Doing the "optimization search" to find the exact shortest text can be time consuming. Many MathWorks user have made it clear that they value having Coders complete the code generation process quickly. This user feedback made it clear that productivity of users was more important that getting the absolute fewest characters 100% of the time.

Round trip lossless representation of constants is an absolute priority. Coders run lots of testing everyday to make sure that remains true. As mentioned above, numeric fidelity is a big productivity boost to users of MATLAB, Simulink, and Coders.

MATLAB Parser Plays by the Same Rules

Just like C, MATLAB has a parser that reads text that users like you and I write.

An infinite number of textual representations will parse to the same value.

vec = sort([

single(7.506651)

single(7.5066510000789)

single(7.5066507)

single(7.5066506900111111)

])

distinceValues = unique(vec)

All that different text really only produced one distinct value in single precision floating point. Longer text did NOT mean a precision difference.

Again, any textual representation in this interval

(7.5066506862640380859375, 7.5066511631011962890625)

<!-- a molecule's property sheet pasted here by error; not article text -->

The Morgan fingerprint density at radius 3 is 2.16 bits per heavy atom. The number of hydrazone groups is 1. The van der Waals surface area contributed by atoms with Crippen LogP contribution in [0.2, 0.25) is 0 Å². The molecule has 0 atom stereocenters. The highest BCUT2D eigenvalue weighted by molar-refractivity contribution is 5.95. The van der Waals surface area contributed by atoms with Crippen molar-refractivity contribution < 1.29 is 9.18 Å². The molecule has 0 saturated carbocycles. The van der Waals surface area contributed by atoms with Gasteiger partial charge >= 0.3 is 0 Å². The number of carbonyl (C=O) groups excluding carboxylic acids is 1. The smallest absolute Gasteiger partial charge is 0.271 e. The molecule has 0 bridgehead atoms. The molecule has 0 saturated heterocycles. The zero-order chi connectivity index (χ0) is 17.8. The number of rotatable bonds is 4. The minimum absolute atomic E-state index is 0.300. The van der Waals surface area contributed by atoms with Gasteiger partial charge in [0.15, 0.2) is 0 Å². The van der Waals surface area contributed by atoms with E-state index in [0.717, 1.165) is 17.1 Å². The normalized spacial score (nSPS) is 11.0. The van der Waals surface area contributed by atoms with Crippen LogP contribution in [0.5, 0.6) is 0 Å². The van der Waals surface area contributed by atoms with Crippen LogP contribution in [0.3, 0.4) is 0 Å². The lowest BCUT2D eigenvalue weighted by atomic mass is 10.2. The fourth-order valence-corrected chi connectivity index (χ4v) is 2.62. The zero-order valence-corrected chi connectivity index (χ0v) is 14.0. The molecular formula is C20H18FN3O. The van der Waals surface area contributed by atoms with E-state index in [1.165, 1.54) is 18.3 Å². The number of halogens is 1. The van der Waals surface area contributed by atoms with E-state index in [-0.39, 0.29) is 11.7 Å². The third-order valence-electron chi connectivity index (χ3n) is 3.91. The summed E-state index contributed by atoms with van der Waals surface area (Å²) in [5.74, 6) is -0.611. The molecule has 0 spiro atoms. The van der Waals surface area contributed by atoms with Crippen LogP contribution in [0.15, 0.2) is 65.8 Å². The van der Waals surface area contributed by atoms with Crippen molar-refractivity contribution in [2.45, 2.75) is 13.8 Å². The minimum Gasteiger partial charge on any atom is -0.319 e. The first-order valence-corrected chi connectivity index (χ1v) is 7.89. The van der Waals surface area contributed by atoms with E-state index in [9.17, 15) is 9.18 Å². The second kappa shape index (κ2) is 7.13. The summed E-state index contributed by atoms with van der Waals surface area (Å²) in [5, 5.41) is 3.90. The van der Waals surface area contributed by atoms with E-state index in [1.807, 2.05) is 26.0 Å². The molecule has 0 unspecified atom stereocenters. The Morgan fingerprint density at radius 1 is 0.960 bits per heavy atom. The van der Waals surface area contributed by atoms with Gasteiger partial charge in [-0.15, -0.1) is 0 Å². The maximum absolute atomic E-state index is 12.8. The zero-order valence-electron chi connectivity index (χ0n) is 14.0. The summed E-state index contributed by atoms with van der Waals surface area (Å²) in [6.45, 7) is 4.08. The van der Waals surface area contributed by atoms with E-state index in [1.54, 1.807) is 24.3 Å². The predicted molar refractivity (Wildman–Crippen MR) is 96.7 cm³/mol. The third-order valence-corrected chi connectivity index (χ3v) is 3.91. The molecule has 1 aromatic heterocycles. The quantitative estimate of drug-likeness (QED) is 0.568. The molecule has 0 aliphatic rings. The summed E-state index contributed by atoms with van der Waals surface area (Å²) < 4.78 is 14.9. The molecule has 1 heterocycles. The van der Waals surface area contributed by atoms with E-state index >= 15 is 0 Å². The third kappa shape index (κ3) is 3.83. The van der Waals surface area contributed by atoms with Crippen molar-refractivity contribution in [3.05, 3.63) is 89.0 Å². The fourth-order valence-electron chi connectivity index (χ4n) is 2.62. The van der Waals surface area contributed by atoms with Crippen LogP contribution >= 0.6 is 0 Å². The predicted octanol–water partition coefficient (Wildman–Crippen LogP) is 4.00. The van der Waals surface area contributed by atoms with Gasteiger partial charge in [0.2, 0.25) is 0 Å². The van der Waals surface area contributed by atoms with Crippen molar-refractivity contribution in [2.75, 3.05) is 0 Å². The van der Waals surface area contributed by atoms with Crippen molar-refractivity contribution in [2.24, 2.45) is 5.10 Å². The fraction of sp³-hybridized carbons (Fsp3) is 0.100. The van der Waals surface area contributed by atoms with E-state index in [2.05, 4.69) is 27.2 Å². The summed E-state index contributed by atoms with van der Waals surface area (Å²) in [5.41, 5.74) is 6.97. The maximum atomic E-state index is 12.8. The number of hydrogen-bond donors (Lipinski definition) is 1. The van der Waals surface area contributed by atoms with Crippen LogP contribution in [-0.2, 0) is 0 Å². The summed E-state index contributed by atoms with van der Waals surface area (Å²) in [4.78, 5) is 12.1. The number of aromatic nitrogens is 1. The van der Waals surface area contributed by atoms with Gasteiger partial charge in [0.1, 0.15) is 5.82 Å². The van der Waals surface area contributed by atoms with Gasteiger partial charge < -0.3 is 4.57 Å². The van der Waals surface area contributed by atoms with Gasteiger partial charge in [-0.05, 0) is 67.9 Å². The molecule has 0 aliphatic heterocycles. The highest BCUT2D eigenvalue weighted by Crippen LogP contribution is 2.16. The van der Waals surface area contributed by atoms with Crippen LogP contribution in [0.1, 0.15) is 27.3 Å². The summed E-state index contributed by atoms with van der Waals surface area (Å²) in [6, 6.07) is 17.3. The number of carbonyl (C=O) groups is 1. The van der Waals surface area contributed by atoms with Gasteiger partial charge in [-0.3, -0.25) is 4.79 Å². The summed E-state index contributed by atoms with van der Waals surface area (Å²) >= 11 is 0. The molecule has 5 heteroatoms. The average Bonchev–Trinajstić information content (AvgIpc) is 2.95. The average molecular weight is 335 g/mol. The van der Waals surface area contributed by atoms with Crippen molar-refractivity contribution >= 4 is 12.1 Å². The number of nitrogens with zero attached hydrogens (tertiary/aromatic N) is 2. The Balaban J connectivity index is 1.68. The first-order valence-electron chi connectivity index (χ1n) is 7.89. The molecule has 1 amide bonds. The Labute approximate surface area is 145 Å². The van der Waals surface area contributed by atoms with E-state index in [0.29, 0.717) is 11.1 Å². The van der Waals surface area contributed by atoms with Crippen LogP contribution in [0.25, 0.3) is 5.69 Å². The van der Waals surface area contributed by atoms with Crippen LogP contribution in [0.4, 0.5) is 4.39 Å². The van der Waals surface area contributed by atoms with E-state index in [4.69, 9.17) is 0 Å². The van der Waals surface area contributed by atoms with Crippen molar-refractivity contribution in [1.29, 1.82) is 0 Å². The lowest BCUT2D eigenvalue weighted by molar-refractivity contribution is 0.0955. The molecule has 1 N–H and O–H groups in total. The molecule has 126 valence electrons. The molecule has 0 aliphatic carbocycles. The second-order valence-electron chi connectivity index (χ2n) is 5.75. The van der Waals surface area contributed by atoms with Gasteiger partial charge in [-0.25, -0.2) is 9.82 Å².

when mapped in to single precision floating point will produce the EXACT value represented in single of 7.5066509246826171875.

Same Principles Apply to All Numeric Types

The question and examples have focused on singles, but don't draw a false conclusion that this is distinct to singles. The same principles apply to doubles, half, integer, fixed-point and so on.

For example, for the type double, any textual value in the open interval

(7.506650999999999296363739631487987935543060302734375, 7.506651000000000184542159331613220274448394775390625)

will be parsed by C, MATLAB, etc, to the EXACT representable value

7.5066509999999997404529494815506041049957275390625

one example of "exact enough" text is

7.506651

Takeaway "exact enough" text is what matters

In MATLAB, Simulink, C, etc., any text that is "exact enough" for the given type is equivalent. It may look different, but if it is "exact enough" it leads to the same representable value of the specific type being used.